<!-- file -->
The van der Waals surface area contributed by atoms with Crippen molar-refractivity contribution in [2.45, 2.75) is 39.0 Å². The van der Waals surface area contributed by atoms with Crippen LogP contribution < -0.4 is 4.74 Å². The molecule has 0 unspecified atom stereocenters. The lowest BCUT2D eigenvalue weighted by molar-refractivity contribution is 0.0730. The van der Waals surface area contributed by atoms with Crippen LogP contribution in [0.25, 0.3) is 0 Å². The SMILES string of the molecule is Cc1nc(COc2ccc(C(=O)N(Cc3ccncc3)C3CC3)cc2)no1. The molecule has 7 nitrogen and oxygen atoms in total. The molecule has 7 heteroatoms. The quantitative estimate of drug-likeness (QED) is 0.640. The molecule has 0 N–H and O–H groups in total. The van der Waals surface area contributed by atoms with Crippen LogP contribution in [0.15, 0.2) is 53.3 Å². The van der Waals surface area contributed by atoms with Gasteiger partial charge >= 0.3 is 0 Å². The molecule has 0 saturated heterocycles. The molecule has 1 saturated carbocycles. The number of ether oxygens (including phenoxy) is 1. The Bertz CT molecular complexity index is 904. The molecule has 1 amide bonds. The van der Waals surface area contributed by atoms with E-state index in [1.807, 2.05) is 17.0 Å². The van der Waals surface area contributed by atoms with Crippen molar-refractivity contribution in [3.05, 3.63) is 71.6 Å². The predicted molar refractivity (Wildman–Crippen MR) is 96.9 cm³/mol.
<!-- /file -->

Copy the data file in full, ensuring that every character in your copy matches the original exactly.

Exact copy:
The van der Waals surface area contributed by atoms with Crippen molar-refractivity contribution in [2.45, 2.75) is 39.0 Å². The van der Waals surface area contributed by atoms with Crippen LogP contribution < -0.4 is 4.74 Å². The molecule has 0 unspecified atom stereocenters. The lowest BCUT2D eigenvalue weighted by molar-refractivity contribution is 0.0730. The van der Waals surface area contributed by atoms with Crippen LogP contribution in [0.25, 0.3) is 0 Å². The SMILES string of the molecule is Cc1nc(COc2ccc(C(=O)N(Cc3ccncc3)C3CC3)cc2)no1. The molecule has 7 nitrogen and oxygen atoms in total. The molecule has 7 heteroatoms. The quantitative estimate of drug-likeness (QED) is 0.640. The molecule has 0 N–H and O–H groups in total. The van der Waals surface area contributed by atoms with Crippen LogP contribution in [0.15, 0.2) is 53.3 Å². The van der Waals surface area contributed by atoms with Gasteiger partial charge >= 0.3 is 0 Å². The molecule has 0 saturated heterocycles. The molecule has 1 saturated carbocycles. The number of ether oxygens (including phenoxy) is 1. The Bertz CT molecular complexity index is 904. The molecule has 1 amide bonds. The van der Waals surface area contributed by atoms with E-state index in [1.807, 2.05) is 17.0 Å². The van der Waals surface area contributed by atoms with Crippen molar-refractivity contribution in [3.05, 3.63) is 71.6 Å². The predicted molar refractivity (Wildman–Crippen MR) is 96.9 cm³/mol.